Given a choice between a market leader in a slow growth industry with limited competition and a run-of-the-mill company in a high-growth and intensely-competitive industry, I will always go with the former.
Universal Corp (NYSE:UVV) is one of the top two suppliers of tobacco leaf globally, with Alliance One International the only other significant global player. Universal Corp (NYSE:UVV) delivered a respectable ROE of 13% for the trailing-12 months, which is an indication of decent profitability in the face of limited competition.
High barriers to entry
Universal Corp (NYSE:UVV) has been profitable in every single year for the past decade. The high barrier to entry in the tobacco industry are a key factor in Universal’s consistent profitability for a number of reasons.
First, it is difficult to replicate the global supply network that Universal Corp (NYSE:UVV) has built up over decades. It will be a challenge for any new entrant to manage the relationships and logistics requirements associated with playing the intermediary role between a large number of tobacco farmers and the tobacco-product manufacturers.
Second, the leaf-tobacco supply business is capital intensive, with significant capital required to be invested in tobacco processing plants. This favors Universal Corp (NYSE:UVV), which is large enough to derive economies of scale via the spreading of fixed costs over a larger revenue base.
Last but not least, the negative perception of the tobacco industry with respect to growth prospects and ethical concerns is also a significant factor in deterring potential entrants.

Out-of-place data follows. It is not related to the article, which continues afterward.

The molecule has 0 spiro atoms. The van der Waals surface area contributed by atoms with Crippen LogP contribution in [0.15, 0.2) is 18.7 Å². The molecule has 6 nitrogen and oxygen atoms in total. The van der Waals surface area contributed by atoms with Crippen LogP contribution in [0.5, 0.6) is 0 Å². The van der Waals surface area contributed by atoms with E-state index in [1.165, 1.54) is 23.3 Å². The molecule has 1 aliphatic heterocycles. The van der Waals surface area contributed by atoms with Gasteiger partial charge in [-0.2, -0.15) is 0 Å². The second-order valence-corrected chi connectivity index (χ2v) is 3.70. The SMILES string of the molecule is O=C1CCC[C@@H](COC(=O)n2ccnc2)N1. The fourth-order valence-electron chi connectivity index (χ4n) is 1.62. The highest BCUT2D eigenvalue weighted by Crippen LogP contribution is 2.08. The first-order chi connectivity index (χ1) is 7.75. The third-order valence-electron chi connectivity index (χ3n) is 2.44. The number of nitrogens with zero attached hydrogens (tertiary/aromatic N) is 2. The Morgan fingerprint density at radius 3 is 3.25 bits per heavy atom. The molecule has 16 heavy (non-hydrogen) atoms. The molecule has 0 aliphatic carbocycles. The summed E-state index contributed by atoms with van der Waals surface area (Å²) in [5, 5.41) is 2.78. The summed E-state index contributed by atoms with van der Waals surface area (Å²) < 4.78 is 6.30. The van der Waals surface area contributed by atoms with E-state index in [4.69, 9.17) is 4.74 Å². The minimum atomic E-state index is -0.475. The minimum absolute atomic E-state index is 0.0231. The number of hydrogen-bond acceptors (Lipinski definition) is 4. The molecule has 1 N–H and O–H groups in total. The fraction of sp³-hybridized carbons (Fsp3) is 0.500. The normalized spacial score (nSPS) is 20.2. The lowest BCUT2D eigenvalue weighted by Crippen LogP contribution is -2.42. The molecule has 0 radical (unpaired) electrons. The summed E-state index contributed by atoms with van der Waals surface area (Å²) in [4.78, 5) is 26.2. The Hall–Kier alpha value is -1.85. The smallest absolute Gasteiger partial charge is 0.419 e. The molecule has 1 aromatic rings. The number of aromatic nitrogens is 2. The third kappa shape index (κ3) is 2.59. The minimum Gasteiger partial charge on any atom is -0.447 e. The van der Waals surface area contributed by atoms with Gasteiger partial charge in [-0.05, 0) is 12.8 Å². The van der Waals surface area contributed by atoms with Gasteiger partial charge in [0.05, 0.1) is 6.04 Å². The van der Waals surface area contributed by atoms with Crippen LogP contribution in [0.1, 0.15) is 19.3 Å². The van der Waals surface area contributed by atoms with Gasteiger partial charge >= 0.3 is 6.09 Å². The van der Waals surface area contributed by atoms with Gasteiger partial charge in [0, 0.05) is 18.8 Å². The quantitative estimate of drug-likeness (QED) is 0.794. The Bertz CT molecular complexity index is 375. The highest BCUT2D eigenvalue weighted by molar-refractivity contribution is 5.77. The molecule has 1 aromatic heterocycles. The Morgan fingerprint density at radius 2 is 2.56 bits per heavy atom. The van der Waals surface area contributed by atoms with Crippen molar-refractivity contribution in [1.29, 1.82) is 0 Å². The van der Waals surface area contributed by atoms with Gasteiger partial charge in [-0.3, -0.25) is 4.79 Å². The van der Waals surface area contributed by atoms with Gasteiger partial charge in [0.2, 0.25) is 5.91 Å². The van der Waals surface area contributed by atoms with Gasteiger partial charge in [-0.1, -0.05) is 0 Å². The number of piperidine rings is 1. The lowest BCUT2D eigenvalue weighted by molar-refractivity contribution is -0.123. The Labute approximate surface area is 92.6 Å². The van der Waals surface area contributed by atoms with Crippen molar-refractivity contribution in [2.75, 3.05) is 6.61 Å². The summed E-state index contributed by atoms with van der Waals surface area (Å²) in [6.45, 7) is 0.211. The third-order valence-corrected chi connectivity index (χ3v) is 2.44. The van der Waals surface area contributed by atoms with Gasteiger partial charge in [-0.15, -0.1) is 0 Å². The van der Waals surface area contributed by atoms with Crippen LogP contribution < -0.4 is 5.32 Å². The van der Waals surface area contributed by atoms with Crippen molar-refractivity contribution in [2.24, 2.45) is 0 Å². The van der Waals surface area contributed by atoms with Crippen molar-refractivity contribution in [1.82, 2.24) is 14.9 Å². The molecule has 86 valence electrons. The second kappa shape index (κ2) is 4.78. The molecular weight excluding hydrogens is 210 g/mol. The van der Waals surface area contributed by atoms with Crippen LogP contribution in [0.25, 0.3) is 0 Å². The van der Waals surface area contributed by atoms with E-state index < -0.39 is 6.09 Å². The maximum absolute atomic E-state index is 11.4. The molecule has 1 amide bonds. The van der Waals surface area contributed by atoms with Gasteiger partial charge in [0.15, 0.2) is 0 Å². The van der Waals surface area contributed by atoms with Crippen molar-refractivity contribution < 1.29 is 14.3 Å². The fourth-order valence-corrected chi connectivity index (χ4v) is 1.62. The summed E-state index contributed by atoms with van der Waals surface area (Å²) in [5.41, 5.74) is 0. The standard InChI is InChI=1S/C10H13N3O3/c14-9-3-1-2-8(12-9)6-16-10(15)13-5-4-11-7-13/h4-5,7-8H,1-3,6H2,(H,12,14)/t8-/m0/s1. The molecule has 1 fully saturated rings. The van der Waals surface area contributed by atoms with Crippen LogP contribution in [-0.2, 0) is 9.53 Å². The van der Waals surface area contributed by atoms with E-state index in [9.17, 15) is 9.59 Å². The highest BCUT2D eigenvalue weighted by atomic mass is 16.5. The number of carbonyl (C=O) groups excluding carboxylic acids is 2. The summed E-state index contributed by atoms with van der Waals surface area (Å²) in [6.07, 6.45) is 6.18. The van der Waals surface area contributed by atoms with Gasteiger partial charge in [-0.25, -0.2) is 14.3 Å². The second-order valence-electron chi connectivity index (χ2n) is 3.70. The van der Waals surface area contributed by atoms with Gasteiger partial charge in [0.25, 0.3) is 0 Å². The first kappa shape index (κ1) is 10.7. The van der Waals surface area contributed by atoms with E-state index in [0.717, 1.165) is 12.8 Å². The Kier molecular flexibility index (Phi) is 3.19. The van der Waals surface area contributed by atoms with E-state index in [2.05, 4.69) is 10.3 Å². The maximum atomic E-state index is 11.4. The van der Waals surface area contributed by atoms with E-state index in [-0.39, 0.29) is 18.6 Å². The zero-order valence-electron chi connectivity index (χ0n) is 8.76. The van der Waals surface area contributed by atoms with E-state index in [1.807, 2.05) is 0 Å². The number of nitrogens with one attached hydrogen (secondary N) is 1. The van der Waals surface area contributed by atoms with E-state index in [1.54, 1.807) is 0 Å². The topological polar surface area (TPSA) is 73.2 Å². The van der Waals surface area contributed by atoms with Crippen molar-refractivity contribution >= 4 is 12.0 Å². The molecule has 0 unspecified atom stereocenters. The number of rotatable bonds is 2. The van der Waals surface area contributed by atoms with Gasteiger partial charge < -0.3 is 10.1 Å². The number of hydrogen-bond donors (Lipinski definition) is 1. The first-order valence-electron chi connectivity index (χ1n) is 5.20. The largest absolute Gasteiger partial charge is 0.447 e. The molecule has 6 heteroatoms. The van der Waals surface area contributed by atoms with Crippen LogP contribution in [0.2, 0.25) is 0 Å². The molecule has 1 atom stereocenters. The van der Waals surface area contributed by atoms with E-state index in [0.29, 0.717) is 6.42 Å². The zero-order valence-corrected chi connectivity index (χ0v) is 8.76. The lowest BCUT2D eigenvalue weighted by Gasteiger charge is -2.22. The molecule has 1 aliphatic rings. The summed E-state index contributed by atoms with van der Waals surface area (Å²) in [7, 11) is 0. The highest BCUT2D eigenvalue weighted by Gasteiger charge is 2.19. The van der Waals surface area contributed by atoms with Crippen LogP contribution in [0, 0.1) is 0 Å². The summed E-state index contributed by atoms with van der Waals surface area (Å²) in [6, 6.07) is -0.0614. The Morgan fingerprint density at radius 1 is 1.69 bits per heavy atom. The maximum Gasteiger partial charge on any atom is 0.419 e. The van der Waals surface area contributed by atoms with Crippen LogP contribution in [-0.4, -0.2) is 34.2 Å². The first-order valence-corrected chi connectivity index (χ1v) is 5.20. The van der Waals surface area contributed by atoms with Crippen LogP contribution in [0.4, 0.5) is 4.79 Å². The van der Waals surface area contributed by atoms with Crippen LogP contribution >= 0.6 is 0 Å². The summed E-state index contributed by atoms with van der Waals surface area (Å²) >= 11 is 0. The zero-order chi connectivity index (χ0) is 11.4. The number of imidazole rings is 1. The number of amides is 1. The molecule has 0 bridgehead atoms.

Concerns over direct sourcing are nothing new
A common reason for a bearish view on Universal Corp (NYSE:UVV) is that an increasing number of tobacco-products manufacturers are sourcing tobacco leaf directly from the farmers. In its most recent fiscal 2013 10-K, Universal reiterated that it has not witnessed any increase in direct sourcing by its customers of late and does not expect any increase in direct sourcing in the near future either.
Given the capital-intensive nature and lower profitability of the tobacco-leaf supply business vis-à-vis tobacco-product manufacturing, it does not make economic sense for the tobacco-product manufacturers to engage in full vertical integration and source all of their tobacco leaf needs directly.
Reduced financial risk with de-leveraging efforts
Universal has significantly strengthened its balance sheet over the years through debt reduction and free cash flow generation. As at end of the first quarter of fiscal 2014, its gearing was approximately 0.2, comparing favorably with gross debt-to-equity ratios of 0.4 and 1.0 in fiscal 2012 and 2004, respectively. The significant reduction in financial leverage helped to partially offset some of the risks associated with the high operating leverage inherent in the tobacco-leaf supply business.
Financial review and future outlook
Universal’s top line has remained flattish over the past five years, with revenue registering a negative CAGR of 0.9% from 2009 to 2013. Going forward, based on the upper end of forecasts by Philip Morris International Inc. (NYSE:PM) in November 2012, global cigarette industry volume is expected to grow by a 2012-2015 CAGR of 1.1%.
Slower growth does not necessarily mean cigarette smokers will disappear altogether. It is more likely that this group of smokers will switch from traditional cigarettes to electronic cigarettes.